The Reluctant Townie | 7 words you can't say near your 7-year-old

The Reluctant Townie | 7 words you can't say near your 7-year-old

Something I actually said to my children this week, without irony:

"I will always ask you to try before I give you help. Because you'll never know what you can accomplish until you try."

My words were already hanging in the air before I heard them.

Um, what? When did I become an inspirational page-a-day calendar? From where did this quaint platitude originate?

And it wasn't the first time I had found myself uttering these kinds of pre-cut dad-isms. Other recent examples include:

"Luck is when preparation meets opportunity. Be ready for it!"

"A penny saved is a penny earned."

"Never give up. Good hustle, champ!"

I'm not even an inspirationally minded person. Lord knows I've tried to adopt a positive outlook in my life, but I find cynicism fits more comfortably around the waist.

Granted, my children are probably as likely to adopt my philosophy on life as they are to adopt my keen fashion sense of secondhand button-ups and tennis shoes from Aldi's. But there is evidence that they are at least listening to the words I say.

My soon-to-be 7-year-old has been aggressively patrolling my foul language lately, which is baffling to me because she wasn't raised that way. Her mother and I have always been fairly open about curse words — they exist, they are used everyday by people all over the world, their taboo status within our culture is the result of some weird Puritan construct that predates our existence.

Of course, I don't use sexually explicit language in front of my kid (I'm not trying to give her a list of things to Google when I'm not around), but she's been fully educated on the spectrum of basic profanity, the determined hierarchy of offensiveness, from least to worst, as follows:

— "The H-word," H-E-double-hockeysticks, the mildest of all profanity, to be summoned in times of slight annoyance, or to accent a point with a bass note.

— The "A-word," a multipurpose pejorative for buttocks that you shouldn't use in front of your teacher or grandparents. One of the cornerstones of modern dance music. Considered a legal play during a game of Scrabble.

— The "D-word," (no, not THAT D-word), the preferred salty language of Vice President Mike Pence. Moves you into PG territory with the MPAA, and likely a detention with your teacher. There are far more satisfying curse words in the English language, but it will be there for you in a pinch.

— The "B-word(s)," one is offensive to women, the other is offensive to people born out of wedlock who take things literally. Specific curse words for use in specific situations, aka specialty tools. My daughter might get more mileage out of them as a female, as the latent misogyny grafted onto the more common of the two words makes it tricky to wield responsibly as a male.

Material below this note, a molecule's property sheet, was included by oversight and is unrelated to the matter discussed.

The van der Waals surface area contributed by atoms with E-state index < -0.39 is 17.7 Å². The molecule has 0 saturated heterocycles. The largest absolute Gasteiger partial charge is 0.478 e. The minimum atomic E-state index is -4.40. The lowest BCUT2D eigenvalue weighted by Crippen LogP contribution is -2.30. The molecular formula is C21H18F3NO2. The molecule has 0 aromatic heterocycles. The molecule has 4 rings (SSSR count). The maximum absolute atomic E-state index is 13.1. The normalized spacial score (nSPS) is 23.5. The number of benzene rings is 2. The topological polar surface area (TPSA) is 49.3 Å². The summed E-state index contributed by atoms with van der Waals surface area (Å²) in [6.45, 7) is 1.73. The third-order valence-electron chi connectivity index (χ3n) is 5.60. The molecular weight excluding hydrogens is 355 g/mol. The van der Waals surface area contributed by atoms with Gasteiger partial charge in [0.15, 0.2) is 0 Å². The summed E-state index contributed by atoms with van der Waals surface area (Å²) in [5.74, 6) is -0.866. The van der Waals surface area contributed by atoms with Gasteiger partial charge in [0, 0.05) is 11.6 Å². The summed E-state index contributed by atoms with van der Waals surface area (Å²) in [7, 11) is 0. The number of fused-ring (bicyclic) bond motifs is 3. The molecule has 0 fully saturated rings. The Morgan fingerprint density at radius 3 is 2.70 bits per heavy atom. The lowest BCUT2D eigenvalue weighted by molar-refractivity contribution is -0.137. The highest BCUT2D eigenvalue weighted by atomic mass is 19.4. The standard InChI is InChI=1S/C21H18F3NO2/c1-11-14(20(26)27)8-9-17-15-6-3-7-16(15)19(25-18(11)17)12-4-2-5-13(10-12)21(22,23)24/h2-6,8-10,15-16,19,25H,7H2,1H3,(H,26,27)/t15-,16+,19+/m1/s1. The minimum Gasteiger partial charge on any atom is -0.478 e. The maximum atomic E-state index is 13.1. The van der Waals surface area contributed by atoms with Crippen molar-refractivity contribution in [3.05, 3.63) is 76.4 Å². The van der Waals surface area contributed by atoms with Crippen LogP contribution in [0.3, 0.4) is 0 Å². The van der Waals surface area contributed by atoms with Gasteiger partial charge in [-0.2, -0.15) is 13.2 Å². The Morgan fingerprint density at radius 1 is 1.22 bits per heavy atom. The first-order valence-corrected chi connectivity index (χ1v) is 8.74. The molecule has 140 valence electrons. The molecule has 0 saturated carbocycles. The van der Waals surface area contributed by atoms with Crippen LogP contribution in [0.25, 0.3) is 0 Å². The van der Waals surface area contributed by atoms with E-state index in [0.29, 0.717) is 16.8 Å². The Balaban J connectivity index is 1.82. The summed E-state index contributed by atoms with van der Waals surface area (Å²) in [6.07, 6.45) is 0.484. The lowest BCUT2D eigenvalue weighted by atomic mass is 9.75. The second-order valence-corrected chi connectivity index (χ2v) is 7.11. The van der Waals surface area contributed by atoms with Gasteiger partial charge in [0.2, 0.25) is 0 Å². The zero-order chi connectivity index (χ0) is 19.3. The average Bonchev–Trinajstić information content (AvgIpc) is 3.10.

— The "S-word", we're moving into PG-13 territory with this curse word. The younger cousin of the next word on our list, it nonetheless serves an important function in day-to-day speech in expressing disappointment, surprise or overall disdain. An essential word that leaves an otherwise gaping hole in your range of personal expression.

— The "F-bomb," high-grade explosive ordnance, widely considered the most severe profanity, but also the most useful. Like the Swiss army knife of curse words, it has so many potential uses. It can be deployed as a noun, a verb, an adjective or an all-encompassing exclamation. It can be combined with other curse words like Voltron to form super curse words. I've advised my daughter that I better not catch her using it, but if I do, she had better be using it creatively.

I try to approach profanity with an academic mind. I'm not teaching my children ethnic slurs or sexual profanity — the time will come when they discover that advanced coursework, and we will talk about it then — but I would like to provide them a basic framework on which to build their understanding of the taboo corners of English language.

I don't encourage them to use profanity, and stress that there are always more eloquent ways of expressing oneself, but I also want them to be socially well-adjusted and fluent in the people's tongue. They should possess a well-rounded vocabulary.

The other benefit of this early education in profanity is that it may award them the status of the cool kids on the playground — the oracles of linguistic vulgarity, to be consulted atop the monkey bars for their forbidden wisdom.

Yet, my soon-to-be 7-year-old has been taking me to task for my potty mouth with increasing regularity. I didn't realize I cursed as much as she seems to hear me do it.

"Dad!" she says, in a familiar scene, nodding towards my 3-year-old with an intense frown. "Ahem! You will teach her bad words."

"So? I taught you bad words."

After a recent dinner during which I dropped a perfectly ethical and above-board S-bomb, my daughter reeled in her displeasure, and took it upon herself to issue an ultimatum.

"Dad, if you say one more bad word, I'm not going to speak to you for the rest of the night!"

There was no one to appeal my sentence to, as my wife couldn't disagree with our daughter on principle.

It was a bunch of F-bombing B S-word, if you ask me.

So to you, all my parents all across the land, take it from me, children just don't understand.

Ryan Jackson has a stockpile of F-bombs built up from years of writing a "clean" humor column for a family newspaper, and he can be reached at

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